Another point of criticism toward the process approach is related to its generic nature. From the perspective of theory-ladenness, having a student acquire some skills—such as observing, classifying, or measuring—within a context does not mean that the student can use those skills in another context. In short, it is not possible to engage in these processes independently from content. As Hodson (1996) said, “The skills involved in observing the behavior of aquarium fish, for example, have little (if any) relevance to observing the behavior of chemicals on heating, observing distant nebulae through a telescope, or ‘reading’ X-ray photographs” (p. 126). Therefore, for a teacher, it is important to consider whether a student can transfer a scientific process skill from one context to another. Although Hodson refers to completely different contexts in the quote above, even skills that are exhibited in the same context but in different subjects may not be transferrable.

In recent years, in the US, a new framework for science education (A Framework for K-12 Science Education, 2012) and new standards based on this framework (Next Generation Science Standards-NGSS, 2013) have been developed. The 2012 Framework presents three dimensions of learning: Science and Engineering Practices, Crosscutting Concepts, and Disciplinary Core Ideas. The Framework uses the term “practices,” rather than “science processes” or “inquiry skills,” because “engaging in scientific investigation requires not only skill but also knowledge that is specific to each practice” (National Research Council Framework, 2012, p. 30). The framework includes a criticism about the relationship between practices and content that has not been reflected correctly in earlier standards. It emphasizes that practices and content should not be considered as separate entities. Instead, practices and content are always in union in both science and engineering.

The process view and constructivist approach share many similarities and thus many of the same issues. Millar (1998) indicated that there are some epistemological problems with the “inquiry learning” view, which is often emphasized within the constructivist approach. One of them is the assumption that “the collection of data, through observation and measurement, is a straightforward common-sense activity” (p. 18). Millar explained why this assumption is problematic in terms of epistemology, in the following way:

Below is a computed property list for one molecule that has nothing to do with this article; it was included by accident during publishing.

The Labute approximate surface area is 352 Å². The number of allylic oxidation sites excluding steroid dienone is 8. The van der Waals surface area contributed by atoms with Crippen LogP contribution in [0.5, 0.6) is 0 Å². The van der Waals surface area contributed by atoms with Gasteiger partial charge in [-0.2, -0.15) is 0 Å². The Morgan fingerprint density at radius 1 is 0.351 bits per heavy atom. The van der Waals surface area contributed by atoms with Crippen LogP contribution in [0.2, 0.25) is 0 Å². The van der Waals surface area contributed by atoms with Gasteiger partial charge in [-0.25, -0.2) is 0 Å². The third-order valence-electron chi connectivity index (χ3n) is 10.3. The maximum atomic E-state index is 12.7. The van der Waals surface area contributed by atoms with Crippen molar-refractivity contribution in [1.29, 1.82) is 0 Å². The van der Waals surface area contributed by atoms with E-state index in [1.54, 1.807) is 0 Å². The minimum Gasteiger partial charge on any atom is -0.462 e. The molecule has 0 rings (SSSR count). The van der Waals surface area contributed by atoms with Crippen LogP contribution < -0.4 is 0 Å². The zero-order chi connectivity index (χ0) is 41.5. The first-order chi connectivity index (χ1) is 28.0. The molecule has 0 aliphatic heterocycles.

In practice, however, any natural object, material or event has so many features and aspects that any observation of it must begin with a selection process, deciding what to observe and what to ignore. This selection is based on a view about what is salient to observe; in other words, it embodies a particular stance, or perspective, on the thing being observed. Also the quantities (or variables) we use in making and recording our observations are not ‘given’ by the phenomenon; they are part of the framework of ideas that we bring to the act of observation. So we cannot approach anything and ‘just observe it’; we always bring our own particular set of ‘spectacles’ to the act of observing (p. 18).

The other problem mentioned by Millar is the question of “how to get from observations to explanations” (p. 19). He claimed that inquiry learning is based on naïve inductivism, since it is established in the idea that “explanations will ‘emerge’ from observations, if these are carefully structured and sequenced by the teacher and the teaching scheme” (p. 19).

The faulty assumptions and epistemological problems related to science teaching methods can be serious obstacles to learning both the content knowledge and epistemology of science for students. Therefore it needs to be investigated whether or not science teachers or pre-service science teachers have such assumptions and problems. For this investigation, determining their aims to use practical work plays a key role because practical work seems to be a common aspect of both science and science education.

Epistemological problems in practical work

Practical work is generally used as a tool for the implementation of the above science teaching approaches, such as discovery learning, process-oriented learning, and inquiry-based learning in science lessons. Therefore, the faulty assumptions and epistemological problems underlying these approaches can also be reflected in the teacher's goals regarding practical work.